Democrats, who did their share of gerrymandering in the past, hold some blame. They often have been unable to recruit viable candidates for competitive races. Republicans, of course, claim their policies serve voters well and they deserve to wield such power.

But the biggest factor is Republicans' ability to gerrymander legislative boundaries in their favor. The majority party controls redistricting every 10 years, and the GOP has gotten so good at manipulating the process that it not only preserves a majority, it has created a sustainable super majority. While the state's partisan breakdown may actually be closer to 57-43 in Republican favor, its control of the legislature, thanks to gerrymandering, is around 70-30, a super majority.

This dynamic has real-world impact, and Hoosiers need to tune in to its negative effects.

When district maps are so unbalanced, the result is greater representation from fringes of the political spectrum. Elections get decided in the primary, and that means politicians end up answering only to the base of the dominant party in that district.The rest of the voters wind up being disenfranchised.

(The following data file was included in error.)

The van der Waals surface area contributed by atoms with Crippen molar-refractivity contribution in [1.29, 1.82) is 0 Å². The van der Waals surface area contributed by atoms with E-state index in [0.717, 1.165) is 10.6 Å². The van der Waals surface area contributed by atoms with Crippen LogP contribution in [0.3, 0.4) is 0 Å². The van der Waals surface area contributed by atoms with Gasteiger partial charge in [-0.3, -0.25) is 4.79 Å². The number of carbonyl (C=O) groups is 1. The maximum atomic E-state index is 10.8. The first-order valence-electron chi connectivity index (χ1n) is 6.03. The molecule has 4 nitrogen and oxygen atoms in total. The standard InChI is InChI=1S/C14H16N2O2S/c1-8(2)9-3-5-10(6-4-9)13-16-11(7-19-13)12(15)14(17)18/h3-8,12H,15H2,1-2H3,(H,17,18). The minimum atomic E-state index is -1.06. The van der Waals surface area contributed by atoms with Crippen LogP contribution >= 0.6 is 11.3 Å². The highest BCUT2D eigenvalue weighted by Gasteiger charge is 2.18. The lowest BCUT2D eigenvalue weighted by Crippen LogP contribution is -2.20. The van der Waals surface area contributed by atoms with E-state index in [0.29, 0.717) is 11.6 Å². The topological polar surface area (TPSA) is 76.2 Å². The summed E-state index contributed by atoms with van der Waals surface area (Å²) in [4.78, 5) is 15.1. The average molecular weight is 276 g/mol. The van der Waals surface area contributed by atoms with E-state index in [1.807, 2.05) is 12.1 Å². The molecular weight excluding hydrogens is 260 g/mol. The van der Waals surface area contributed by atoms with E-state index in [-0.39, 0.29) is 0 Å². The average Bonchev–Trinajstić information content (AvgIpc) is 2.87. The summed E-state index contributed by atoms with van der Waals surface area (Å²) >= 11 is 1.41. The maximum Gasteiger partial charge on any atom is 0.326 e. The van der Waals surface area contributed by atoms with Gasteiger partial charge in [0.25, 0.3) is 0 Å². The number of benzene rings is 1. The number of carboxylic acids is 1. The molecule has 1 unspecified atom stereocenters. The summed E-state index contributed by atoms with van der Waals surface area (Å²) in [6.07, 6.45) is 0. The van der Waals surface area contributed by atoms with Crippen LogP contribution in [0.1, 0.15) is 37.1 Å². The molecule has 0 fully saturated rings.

If the legislature reflected the electorate, you would not see the volume of extreme measures proposed or passed. There was no reason the permitting system for carrying concealed weapons needed to be abolished. Police agencies, including the Indiana State Police, were opposed. Surveys showed many Hoosiers were opposed as well. It passed anyway.

The same happened with the harsh treatment of LGBTQ+ individuals through banning transgender females from participation on girls athletic teams. Heavy-handed efforts to dictate how controversial issues are taught in classrooms ultimately failed, but they garnered much support from conservative legislators.

Balanced government produces reasoned political debate and fosters a greater willingness to seek consensus and compromise on important issues such as education, infrastructure, economic development, criminal justice and public health.

Super majorities stand in the way of constructive lawmaking. Hoosiers would be wise to begin demanding the restoration of political balance and a return to fair representation in their legislature.

END